The Bean Trees by Barbara Kingsolver

View from this book:

I went adventuring all day in Borneo in a silly, fun sit-on-top kayak:

It started out like this.

It started out like this.

And then it ended up like this.

And then it ended up like this.

Which was awesome.  After I got back to the hostel and drip-dried (cheap hostel = hose shower + no towel), I flopped down on the camp bed and cracked open this book.

The book:

This is a warm story about the beautiful absurdity of life, about mothers and daughters, and about the human condition.  This book reminded me of many magical realist short stories; there is a sense of bemused amazement that permeates the book that’s infectious.  We follow the characters through life’s unexpected twists and turns, and fall in love with all of them along the way.  Mini-synopsis: The heroine begins with giving us readers a clear-eyed account of Kentucky and her desire to leave it.  She eventually does, driving West and searching for a new place to begin.  Somewhere in Oklahoma, somebody gives her a baby.  In a blurb like this, saying “somebody gives her a baby” just sounds trite and soap-opera-y.  Kingsolver, wordsmith extraordinaire, is anything but trite, and this baby turns out to be the most central, most joyous part of the whole book.  This new ersatz-mom stops driving in Tuscon due to other random circumstances, and there her new life (+ baby) begins, and she starts to learn about the mixed misery and joy that humans put each other through.  8 out of 10.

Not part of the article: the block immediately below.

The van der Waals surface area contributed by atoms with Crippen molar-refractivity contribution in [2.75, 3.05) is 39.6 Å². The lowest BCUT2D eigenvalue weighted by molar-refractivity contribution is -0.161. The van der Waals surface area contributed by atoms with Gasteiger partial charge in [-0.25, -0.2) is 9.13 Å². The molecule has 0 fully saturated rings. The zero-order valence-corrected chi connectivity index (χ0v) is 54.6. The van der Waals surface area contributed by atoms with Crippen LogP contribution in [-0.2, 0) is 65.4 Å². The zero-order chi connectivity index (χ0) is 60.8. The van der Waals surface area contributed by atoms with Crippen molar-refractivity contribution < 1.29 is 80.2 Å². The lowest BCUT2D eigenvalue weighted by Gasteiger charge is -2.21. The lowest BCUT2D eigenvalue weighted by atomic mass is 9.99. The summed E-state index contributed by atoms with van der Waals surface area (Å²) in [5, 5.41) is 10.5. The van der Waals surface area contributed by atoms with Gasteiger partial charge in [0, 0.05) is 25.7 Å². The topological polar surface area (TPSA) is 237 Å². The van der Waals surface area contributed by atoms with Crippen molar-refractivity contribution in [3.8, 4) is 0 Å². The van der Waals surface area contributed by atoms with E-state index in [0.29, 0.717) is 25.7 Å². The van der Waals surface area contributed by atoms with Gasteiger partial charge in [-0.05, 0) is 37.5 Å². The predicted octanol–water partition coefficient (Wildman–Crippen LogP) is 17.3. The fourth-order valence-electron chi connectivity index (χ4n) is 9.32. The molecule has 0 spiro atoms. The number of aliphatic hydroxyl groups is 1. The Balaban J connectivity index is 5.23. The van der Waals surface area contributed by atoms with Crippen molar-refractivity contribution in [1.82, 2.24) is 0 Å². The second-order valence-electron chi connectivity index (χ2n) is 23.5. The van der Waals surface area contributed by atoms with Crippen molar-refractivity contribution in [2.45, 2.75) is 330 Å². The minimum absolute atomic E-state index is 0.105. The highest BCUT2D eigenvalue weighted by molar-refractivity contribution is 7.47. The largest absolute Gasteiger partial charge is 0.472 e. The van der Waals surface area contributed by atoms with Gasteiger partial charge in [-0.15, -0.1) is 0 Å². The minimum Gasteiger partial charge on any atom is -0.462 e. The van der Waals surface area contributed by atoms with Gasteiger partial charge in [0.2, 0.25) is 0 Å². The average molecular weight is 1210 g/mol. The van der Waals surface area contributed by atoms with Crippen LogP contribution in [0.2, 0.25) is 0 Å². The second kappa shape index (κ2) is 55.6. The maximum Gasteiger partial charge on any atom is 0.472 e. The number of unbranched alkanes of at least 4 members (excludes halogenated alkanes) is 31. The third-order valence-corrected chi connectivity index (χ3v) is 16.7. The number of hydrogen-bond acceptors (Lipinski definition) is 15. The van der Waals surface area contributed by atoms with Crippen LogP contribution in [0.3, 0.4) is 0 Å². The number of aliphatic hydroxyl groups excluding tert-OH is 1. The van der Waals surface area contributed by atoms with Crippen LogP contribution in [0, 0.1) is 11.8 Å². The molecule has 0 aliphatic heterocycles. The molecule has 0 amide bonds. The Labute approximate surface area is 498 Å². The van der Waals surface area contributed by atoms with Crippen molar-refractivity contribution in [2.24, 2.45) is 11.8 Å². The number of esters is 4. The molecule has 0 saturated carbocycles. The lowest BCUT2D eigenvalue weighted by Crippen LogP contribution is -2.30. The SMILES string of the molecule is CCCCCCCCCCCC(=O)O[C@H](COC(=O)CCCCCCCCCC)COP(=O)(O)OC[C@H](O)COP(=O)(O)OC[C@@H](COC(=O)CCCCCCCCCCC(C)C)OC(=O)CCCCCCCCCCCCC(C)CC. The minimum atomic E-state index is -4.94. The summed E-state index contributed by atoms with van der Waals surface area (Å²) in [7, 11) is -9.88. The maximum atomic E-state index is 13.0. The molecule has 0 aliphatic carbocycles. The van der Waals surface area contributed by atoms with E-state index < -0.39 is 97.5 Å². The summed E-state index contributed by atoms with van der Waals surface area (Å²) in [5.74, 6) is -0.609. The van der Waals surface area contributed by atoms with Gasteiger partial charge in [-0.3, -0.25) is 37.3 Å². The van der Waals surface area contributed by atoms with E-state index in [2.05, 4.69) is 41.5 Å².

The Bean Trees

 

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